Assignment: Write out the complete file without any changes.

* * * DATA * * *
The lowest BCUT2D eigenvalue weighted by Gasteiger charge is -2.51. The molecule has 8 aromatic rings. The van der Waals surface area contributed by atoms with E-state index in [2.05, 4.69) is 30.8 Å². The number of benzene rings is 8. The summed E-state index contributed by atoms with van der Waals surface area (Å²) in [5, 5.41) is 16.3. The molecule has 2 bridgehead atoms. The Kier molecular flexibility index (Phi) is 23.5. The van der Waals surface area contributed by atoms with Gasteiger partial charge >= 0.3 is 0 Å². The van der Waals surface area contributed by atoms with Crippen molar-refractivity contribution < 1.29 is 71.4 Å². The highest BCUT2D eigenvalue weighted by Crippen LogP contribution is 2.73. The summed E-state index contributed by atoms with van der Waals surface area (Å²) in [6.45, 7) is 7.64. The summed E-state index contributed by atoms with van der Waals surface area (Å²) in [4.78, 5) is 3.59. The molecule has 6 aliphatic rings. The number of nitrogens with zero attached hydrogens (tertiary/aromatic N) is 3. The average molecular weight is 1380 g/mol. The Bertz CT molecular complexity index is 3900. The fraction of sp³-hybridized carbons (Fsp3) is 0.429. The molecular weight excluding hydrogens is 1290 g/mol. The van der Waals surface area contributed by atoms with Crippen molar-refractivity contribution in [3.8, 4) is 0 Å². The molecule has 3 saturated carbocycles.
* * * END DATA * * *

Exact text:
The lowest BCUT2D eigenvalue weighted by Gasteiger charge is -2.51. The molecule has 8 aromatic rings. The van der Waals surface area contributed by atoms with E-state index in [2.05, 4.69) is 30.8 Å². The number of benzene rings is 8. The summed E-state index contributed by atoms with van der Waals surface area (Å²) in [5, 5.41) is 16.3. The molecule has 2 bridgehead atoms. The Kier molecular flexibility index (Phi) is 23.5. The van der Waals surface area contributed by atoms with Gasteiger partial charge >= 0.3 is 0 Å². The van der Waals surface area contributed by atoms with Crippen molar-refractivity contribution < 1.29 is 71.4 Å². The highest BCUT2D eigenvalue weighted by Crippen LogP contribution is 2.73. The summed E-state index contributed by atoms with van der Waals surface area (Å²) in [6.45, 7) is 7.64. The summed E-state index contributed by atoms with van der Waals surface area (Å²) in [4.78, 5) is 3.59. The molecule has 6 aliphatic rings. The number of nitrogens with zero attached hydrogens (tertiary/aromatic N) is 3. The average molecular weight is 1380 g/mol. The Bertz CT molecular complexity index is 3900. The fraction of sp³-hybridized carbons (Fsp3) is 0.429. The molecular weight excluding hydrogens is 1290 g/mol. The van der Waals surface area contributed by atoms with Crippen molar-refractivity contribution in [3.8, 4) is 0 Å². The molecule has 3 saturated carbocycles.